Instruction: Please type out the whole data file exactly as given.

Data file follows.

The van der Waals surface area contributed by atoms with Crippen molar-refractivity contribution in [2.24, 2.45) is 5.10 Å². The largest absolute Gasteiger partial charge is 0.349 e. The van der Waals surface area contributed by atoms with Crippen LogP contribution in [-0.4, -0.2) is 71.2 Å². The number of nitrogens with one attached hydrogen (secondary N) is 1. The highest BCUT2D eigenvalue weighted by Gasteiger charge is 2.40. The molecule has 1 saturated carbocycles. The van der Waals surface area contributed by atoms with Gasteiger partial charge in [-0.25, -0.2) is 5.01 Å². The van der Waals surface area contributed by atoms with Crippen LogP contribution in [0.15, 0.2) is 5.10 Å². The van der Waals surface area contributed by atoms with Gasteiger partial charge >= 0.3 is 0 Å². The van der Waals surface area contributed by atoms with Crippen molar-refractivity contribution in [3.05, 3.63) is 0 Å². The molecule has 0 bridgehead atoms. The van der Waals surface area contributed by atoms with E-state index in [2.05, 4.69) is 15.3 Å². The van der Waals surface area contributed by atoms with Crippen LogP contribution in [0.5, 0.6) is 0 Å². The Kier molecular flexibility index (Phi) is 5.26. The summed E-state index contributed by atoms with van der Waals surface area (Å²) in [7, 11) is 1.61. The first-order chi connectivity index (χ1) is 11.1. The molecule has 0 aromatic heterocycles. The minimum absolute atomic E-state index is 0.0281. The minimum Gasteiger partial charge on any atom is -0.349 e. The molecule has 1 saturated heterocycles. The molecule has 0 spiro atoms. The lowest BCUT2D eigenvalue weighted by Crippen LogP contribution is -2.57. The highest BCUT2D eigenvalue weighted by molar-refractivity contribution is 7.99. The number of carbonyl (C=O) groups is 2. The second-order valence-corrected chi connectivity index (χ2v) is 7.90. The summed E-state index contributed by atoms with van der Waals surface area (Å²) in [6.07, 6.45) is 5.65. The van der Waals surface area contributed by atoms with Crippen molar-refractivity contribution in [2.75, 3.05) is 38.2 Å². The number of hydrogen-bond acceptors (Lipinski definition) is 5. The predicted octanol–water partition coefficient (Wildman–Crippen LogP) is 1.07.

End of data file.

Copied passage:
The van der Waals surface area contributed by atoms with Crippen molar-refractivity contribution in [2.24, 2.45) is 5.10 Å². The largest absolute Gasteiger partial charge is 0.349 e. The van der Waals surface area contributed by atoms with Crippen LogP contribution in [-0.4, -0.2) is 71.2 Å². The number of nitrogens with one attached hydrogen (secondary N) is 1. The highest BCUT2D eigenvalue weighted by Gasteiger charge is 2.40. The molecule has 1 saturated carbocycles. The van der Waals surface area contributed by atoms with Gasteiger partial charge in [-0.25, -0.2) is 5.01 Å². The van der Waals surface area contributed by atoms with Crippen LogP contribution in [0.15, 0.2) is 5.10 Å². The van der Waals surface area contributed by atoms with Gasteiger partial charge >= 0.3 is 0 Å². The van der Waals surface area contributed by atoms with Crippen molar-refractivity contribution in [3.05, 3.63) is 0 Å². The molecule has 0 bridgehead atoms. The van der Waals surface area contributed by atoms with E-state index in [2.05, 4.69) is 15.3 Å². The van der Waals surface area contributed by atoms with Crippen LogP contribution in [0.5, 0.6) is 0 Å². The Kier molecular flexibility index (Phi) is 5.26. The summed E-state index contributed by atoms with van der Waals surface area (Å²) in [7, 11) is 1.61. The first-order chi connectivity index (χ1) is 11.1. The molecule has 0 aromatic heterocycles. The minimum absolute atomic E-state index is 0.0281. The minimum Gasteiger partial charge on any atom is -0.349 e. The molecule has 1 saturated heterocycles. The molecule has 0 spiro atoms. The lowest BCUT2D eigenvalue weighted by Crippen LogP contribution is -2.57. The highest BCUT2D eigenvalue weighted by molar-refractivity contribution is 7.99. The number of carbonyl (C=O) groups is 2. The second-order valence-corrected chi connectivity index (χ2v) is 7.90. The summed E-state index contributed by atoms with van der Waals surface area (Å²) in [6.07, 6.45) is 5.65. The van der Waals surface area contributed by atoms with Crippen molar-refractivity contribution in [2.75, 3.05) is 38.2 Å². The number of hydrogen-bond acceptors (Lipinski definition) is 5. The predicted octanol–water partition coefficient (Wildman–Crippen LogP) is 1.07.